Arguably, part of the problem that public libraries have faced in getting their e-lending role recognised is down to two key things. Firstly, although there are many glorious exceptions to this, maybe not all those in libraryland are as good as they might be in articulating what value they can bring to the e-book marketplace that is in commercial partners’ best interests. I am talking here not of selling out or of commercial sidelines but of the way our core service values may actually bring everyone significant benefits. Secondly, maybe the wider book world that has supported public libraries so well over the years has done so because libraries have been deemed to be ‘a good thing’ generally but in a way which, when trends in reading and publishing are hitting the bottom line, mean that vague good will is in danger of evaporating.
Maybe this may become less of a problem now that Sieghart has reported and made strong recommendations for an e-lending future, but even there the need for more research is acknowledged. Part of the need here will be to understand the growing and changing e-book market and elucidate that e-reading customers are indeed e-book purchasers as well. More importantly, however, it would be good if we could both explore and articulate the benefits public libraries bring to a digital context. Changing hearts and minds would then bring longer-term benefits since it would then be a question of partnership working and not a matter of libraries working on the margins or waiting for crumbs from the rich man’s table.
No doubt others can, and maybe already have (Christopher Platt, for example), done a better job than I can of articulating the worth of public libraries in an e-book context. But to get a debate going, the following values may give us a starting point to base the public library contribution on:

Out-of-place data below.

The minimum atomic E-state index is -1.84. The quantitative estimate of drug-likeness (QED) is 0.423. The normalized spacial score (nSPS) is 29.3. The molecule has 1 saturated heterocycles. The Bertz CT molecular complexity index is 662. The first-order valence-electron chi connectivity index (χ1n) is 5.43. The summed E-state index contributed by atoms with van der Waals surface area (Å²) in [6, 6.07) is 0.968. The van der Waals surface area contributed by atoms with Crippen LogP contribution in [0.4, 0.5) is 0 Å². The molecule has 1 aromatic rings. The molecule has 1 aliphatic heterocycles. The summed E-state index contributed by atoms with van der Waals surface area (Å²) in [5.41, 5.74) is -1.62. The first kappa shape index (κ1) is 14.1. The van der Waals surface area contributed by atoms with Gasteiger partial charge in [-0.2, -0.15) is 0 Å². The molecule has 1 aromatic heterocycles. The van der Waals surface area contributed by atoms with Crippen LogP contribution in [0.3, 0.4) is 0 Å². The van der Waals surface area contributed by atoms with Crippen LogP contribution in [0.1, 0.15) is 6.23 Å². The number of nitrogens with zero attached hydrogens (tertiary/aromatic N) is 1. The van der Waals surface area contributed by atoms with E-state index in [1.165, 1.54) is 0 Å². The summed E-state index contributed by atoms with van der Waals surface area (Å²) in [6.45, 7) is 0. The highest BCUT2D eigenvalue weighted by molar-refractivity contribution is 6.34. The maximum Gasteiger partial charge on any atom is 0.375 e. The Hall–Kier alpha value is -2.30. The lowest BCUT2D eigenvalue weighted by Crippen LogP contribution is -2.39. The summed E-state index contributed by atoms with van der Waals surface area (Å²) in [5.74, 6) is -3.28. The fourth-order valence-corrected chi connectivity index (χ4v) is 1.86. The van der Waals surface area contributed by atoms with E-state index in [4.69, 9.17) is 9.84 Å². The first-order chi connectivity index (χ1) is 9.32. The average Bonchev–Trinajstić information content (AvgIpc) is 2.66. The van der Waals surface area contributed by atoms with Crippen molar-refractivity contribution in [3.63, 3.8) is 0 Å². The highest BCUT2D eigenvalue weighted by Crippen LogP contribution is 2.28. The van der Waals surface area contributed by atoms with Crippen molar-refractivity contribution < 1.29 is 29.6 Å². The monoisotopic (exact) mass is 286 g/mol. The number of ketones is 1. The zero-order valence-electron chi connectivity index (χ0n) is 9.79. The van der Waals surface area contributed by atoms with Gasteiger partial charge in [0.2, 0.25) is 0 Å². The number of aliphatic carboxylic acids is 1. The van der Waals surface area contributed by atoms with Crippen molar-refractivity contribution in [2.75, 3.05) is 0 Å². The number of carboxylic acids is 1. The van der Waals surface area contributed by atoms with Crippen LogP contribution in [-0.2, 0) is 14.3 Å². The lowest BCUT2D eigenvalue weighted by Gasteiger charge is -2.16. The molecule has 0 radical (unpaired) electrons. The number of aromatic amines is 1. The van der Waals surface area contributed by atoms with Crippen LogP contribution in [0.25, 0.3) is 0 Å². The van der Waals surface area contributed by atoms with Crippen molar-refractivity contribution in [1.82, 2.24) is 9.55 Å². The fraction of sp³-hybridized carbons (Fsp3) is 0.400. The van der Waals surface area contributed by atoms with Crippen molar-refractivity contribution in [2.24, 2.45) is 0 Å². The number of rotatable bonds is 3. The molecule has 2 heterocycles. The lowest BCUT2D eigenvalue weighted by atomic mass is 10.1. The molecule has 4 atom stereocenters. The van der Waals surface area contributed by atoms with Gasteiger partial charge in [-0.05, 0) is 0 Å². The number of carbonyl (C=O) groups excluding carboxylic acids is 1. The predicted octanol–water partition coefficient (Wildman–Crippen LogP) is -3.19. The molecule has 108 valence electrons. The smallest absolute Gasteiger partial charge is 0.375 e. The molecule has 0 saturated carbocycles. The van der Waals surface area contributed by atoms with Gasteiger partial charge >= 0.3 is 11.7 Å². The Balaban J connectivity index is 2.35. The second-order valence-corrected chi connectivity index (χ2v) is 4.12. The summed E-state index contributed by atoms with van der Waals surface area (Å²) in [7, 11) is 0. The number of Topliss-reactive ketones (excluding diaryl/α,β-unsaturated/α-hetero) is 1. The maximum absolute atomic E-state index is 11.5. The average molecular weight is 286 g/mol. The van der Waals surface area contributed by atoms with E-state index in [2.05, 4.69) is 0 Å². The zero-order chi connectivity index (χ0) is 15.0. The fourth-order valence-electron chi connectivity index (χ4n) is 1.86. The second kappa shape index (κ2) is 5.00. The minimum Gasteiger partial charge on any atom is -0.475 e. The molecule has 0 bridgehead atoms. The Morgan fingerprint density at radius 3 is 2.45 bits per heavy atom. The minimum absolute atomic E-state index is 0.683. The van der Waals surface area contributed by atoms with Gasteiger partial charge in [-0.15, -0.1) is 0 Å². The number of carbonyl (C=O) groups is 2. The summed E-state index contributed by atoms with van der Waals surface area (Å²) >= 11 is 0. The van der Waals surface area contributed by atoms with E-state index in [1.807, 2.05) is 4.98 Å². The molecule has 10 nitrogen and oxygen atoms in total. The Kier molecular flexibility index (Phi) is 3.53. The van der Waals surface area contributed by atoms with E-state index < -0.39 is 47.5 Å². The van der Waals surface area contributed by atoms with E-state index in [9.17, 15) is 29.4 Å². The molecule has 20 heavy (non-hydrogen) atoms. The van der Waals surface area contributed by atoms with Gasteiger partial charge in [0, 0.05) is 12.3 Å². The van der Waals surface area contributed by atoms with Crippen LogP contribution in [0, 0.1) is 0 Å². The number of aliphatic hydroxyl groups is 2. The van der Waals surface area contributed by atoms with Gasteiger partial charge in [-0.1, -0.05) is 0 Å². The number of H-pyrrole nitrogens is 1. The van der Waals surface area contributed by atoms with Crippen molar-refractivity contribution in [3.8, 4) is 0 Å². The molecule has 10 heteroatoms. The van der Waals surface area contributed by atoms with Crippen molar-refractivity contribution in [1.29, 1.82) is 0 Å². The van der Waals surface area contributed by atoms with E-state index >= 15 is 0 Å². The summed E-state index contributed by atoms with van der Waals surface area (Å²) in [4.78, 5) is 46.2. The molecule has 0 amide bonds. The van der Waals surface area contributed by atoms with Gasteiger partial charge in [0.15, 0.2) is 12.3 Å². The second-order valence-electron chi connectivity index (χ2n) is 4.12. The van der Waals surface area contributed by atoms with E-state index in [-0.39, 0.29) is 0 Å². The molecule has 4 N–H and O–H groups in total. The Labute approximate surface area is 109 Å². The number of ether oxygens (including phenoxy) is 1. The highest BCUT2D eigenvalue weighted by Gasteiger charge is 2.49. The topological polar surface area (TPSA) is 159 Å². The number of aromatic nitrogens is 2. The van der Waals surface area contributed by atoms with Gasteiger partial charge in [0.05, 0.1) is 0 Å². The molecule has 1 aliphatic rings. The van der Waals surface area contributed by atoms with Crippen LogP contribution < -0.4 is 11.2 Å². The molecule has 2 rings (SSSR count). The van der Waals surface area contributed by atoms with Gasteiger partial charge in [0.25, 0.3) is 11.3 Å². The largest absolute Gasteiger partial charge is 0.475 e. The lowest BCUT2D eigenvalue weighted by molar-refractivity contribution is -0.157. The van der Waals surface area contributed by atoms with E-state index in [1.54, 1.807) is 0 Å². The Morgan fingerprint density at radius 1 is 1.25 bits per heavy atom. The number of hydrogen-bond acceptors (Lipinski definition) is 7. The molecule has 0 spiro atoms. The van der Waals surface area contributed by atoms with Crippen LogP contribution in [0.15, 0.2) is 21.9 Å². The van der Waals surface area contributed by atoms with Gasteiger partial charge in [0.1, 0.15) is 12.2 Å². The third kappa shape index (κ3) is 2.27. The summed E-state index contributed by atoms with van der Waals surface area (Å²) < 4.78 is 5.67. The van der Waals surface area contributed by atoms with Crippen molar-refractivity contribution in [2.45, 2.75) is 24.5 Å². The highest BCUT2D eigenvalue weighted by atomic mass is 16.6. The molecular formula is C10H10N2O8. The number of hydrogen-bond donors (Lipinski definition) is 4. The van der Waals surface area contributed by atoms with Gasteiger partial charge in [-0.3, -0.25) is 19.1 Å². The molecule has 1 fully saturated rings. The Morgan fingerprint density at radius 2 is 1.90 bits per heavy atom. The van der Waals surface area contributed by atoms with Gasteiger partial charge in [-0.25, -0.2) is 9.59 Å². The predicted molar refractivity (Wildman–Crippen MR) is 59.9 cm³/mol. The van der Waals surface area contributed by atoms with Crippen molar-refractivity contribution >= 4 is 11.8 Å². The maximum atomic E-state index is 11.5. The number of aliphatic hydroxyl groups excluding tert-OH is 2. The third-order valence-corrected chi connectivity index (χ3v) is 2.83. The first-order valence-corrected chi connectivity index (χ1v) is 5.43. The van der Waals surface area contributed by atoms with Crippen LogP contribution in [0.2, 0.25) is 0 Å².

- Public libraries have a key role in widening access to e-books, reaching out to all sections of local communities including those that cannot access printed material easily or can only access services remotely. As with printed material, our role is to provide access for all and to ensure that e-books are not limited to those who can afford to purchase them or the latest piece of ‘kit’.
- The library role to promote IT literacy is similarly important to society as a whole and broadens the base of the digital marketplace. This role includes providing access to the internet, providing training and support for those with and without IT experience, as well as providing a wide range of information in the form of e-resources.
- Public libraries encourage wider, risk-free reading and, by supporting reader development through signposting good reads and supporting reading groups, promote interaction between readers, authors and publishers.
- The visibility and accessibility of free e-book services provide a shop window and entry point to the wider book world for all library customers. This presence is important at a time when recession and digital marketplace changes may affect how the commercial sector operates.
- Public Libraries have a proven track record in effective partnership working and will have an important contribution to make in promoting a healthy marketplace with access for all. Public libraries working with publishers, booksellers and authors can develop the e-book marketplace for mutual benefit.
Hampshire Library Service